Notable Changes to Ohio Taxes & Repeal of Ohio Sales Tax on Employment Services

Thoughtware Alert Published: Aug 11, 2021
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Enacted on June 30, 2021, Ohio State Budget Bill H.B. 110 (Bill) makes several important tax changes for taxpayers to consider. 

Most notably, the Bill repealed Ohio sales and use tax on employment services and employment placement services, applicable October 1, 2021. Taxpayers should review their vendor contracts for possible reductions in negotiated purchase prices to ensure tax is no longer charged/paid on employment services starting in October. In addition, taxpayers should review their direct pay permits or use tax accounts to make sure that necessary adjustments are in place for October to avoid overpaying tax and needing to file refund claims related to employment services. 

On the other hand, vendors of employment services should review their service agreements and related tax provisions regarding the collection of sales taxes. Vendors should consider adjusting or revising tax terms in these agreements so Ohio sales tax is no longer collected and remitted for employment services starting in October.

The Bill also extends temporary withholding relief to December 31, 2021. This relief does not apply for the purposes of an employee’s tax liability. Effective January 1, 2022, employers will be required to revert to the pre-COVID-19 20-day rule, where employees create nexus for employers if they are in the state for 20 days.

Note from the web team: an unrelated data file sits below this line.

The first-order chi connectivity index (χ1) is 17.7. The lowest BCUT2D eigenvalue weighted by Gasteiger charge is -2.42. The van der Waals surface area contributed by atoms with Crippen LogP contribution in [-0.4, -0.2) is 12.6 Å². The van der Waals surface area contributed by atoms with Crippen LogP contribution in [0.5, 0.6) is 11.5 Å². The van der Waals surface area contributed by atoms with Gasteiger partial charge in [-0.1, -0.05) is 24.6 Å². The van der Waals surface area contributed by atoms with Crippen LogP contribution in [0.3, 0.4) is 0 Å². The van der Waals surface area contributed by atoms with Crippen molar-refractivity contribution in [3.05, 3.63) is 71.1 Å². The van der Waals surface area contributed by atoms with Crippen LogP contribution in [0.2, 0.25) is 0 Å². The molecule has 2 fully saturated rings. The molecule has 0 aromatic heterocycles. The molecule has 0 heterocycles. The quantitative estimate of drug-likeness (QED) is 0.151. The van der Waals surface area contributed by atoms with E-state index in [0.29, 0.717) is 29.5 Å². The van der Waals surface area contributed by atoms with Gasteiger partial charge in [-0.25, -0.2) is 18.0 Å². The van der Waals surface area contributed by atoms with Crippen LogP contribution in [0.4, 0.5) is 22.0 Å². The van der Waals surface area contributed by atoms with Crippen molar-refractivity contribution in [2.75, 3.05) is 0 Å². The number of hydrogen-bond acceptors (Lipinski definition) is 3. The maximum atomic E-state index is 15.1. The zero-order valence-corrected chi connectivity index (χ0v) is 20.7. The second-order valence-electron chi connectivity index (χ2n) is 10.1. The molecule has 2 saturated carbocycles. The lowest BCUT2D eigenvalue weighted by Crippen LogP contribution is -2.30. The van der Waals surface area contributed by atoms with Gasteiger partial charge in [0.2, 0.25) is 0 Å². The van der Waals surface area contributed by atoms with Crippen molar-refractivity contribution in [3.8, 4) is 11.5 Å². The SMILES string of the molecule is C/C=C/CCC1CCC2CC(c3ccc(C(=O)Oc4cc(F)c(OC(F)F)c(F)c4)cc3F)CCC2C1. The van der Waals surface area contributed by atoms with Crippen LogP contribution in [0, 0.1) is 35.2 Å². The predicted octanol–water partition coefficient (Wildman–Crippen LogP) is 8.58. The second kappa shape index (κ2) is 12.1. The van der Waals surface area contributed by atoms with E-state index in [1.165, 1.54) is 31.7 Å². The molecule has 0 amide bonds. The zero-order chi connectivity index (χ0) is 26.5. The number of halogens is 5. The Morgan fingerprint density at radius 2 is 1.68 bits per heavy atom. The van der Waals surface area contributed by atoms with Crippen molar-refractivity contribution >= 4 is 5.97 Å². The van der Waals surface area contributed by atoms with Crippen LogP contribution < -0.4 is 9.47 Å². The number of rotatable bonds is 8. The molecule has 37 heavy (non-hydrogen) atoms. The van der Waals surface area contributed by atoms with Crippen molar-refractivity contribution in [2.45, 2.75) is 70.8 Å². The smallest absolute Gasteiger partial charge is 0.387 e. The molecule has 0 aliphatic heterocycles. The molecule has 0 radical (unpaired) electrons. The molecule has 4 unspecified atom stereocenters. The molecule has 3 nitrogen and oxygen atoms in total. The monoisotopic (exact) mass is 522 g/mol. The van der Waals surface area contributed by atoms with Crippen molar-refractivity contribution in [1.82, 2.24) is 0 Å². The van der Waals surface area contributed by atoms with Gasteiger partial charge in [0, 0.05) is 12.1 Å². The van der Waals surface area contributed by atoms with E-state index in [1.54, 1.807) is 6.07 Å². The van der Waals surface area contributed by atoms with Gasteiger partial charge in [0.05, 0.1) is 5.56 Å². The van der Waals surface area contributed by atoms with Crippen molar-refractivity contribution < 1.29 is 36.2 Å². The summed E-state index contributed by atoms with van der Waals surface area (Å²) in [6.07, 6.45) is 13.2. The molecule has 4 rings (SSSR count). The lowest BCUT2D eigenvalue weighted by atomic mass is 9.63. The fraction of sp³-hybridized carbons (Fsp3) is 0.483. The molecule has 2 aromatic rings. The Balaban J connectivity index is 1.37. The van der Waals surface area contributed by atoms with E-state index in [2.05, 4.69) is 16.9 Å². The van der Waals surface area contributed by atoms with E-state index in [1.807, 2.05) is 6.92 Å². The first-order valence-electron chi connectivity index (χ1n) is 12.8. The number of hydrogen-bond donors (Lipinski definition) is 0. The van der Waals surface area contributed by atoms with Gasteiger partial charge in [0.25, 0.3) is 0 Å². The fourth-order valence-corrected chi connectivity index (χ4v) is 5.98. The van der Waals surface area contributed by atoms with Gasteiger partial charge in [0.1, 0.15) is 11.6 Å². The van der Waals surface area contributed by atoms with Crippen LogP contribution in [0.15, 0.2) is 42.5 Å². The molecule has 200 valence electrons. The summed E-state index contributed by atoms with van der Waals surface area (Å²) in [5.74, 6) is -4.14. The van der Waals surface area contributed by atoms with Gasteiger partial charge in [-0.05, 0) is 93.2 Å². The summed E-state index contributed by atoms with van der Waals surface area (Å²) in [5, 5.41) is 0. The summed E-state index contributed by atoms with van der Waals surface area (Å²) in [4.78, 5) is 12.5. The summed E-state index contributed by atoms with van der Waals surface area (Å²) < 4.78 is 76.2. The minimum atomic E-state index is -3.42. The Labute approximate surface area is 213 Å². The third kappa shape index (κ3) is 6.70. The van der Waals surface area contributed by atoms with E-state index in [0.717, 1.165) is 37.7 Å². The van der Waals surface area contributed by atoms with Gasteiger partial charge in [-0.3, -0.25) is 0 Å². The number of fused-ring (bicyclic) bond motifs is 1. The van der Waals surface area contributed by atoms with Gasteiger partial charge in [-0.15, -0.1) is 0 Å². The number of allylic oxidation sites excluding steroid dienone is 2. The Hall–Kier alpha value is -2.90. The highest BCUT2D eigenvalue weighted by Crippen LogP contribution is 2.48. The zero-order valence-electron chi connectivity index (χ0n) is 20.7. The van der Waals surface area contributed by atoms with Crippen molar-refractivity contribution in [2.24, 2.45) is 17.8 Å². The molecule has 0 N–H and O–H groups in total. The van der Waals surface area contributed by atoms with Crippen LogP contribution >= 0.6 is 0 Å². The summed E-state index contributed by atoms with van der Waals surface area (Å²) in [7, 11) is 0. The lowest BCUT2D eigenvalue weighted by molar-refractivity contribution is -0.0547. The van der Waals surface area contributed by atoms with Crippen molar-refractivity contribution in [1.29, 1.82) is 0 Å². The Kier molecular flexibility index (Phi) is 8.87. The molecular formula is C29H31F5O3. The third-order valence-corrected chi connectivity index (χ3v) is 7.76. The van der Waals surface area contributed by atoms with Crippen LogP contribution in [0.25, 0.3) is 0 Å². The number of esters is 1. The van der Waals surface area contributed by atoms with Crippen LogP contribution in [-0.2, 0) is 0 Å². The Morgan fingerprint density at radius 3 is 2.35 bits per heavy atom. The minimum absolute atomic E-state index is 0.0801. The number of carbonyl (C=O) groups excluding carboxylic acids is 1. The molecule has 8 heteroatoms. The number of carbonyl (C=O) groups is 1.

The Bill creates and modifies several tax credits, mainly permitting taxpayers to include work-from-home employees in their annual 2020 Job Creation Tax Credit reporting. It reduces the personal income tax rate from five categories ranging from zero percent to 4.797 percent to four categories ranging from zero percent to 3.99 percent. 

Finally, the Bill changes the method of calculating the Commercial Activity Tax (CAT) minimum tax by creating a permanent CAT exemption for Bureau of Workers’ Compensation dividend refunds received by employers. It also stipulates that taxpayers should calculate the annual minimum tax application to the first $1 million in taxable gross receipts based on the taxpayer’s taxable CAT gross receipts reported in the prior year, rather than the current calendar year.

For more information, reach out to your BKD Trusted Advisor™ or submit the Contact Us form below.

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